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RE: Ajax Back/Forward History problem - saving document state by document.save()

From: James Craig <james.craig@frogdesign.com>
Date: Mon, 9 Jan 2006 18:36:55 -0600
Message-ID: <BA3BA83542AB394B9586E2ECF731EA8BB6F774@ITTX-MAIL.frogdesign.com>
To: <public-webapi@w3.org>

Mark Birbeck wrote:

> Vladimir,
> 
> > But it doesn't necessary mean that undo should be performed using
> > browser's "Back" button.
> 
> That's true, but I'm hoping that it can be an event that can be
> registered for, and than either allowed through, or acted on and
> cancelled.

*Lurk off* and forgive me if these have already been mentioned.

Is it possible that the difference between "back" actions that do and do
not "undo" be determined by the GET or POST method of the asynchronous
data request associated with each state? It seems to me this is the same
kind of state control available in the regular HTTP request/response
model, so a document.save state associated with a GET should re-request
that data (either from the local cache or a new server request) and a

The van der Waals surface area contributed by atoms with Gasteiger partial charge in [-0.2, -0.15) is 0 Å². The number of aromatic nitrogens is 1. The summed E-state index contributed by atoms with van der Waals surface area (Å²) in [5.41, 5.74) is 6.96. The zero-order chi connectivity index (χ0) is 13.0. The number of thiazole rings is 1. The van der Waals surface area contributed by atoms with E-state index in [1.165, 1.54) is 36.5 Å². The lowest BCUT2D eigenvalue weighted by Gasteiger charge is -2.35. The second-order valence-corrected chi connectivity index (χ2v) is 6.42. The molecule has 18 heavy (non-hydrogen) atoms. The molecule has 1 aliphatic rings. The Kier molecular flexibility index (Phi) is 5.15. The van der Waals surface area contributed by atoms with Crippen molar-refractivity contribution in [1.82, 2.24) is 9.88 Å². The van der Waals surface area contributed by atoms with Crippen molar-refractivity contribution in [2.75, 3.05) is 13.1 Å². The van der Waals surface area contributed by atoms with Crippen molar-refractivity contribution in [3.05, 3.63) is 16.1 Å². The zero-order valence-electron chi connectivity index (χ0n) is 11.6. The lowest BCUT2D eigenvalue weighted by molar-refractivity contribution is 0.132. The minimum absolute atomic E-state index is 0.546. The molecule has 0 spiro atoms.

POST should not be reinitialized without user confirmation.

Alternately, what if the document.save method saved a "State ID" with it
that was passed back to the JavaScript interpreter through the "back"
event? This way, the exact DOM state or variable state could be handled
by the script and the server session, rather than leaving the user agent
to guess what information the application developer intended to be
saved. There would be no need to "cancel" the event; the application
could determine what should be done with that particular "State ID" and
keep the UA from needing to maintain massive amounts of mostly
insignificant state data.

Thoughts?

-- 
James Craig
Senior Design Technologist
frog design, inc.
Received on Tuesday, 10 January 2006 09:46:26 GMT

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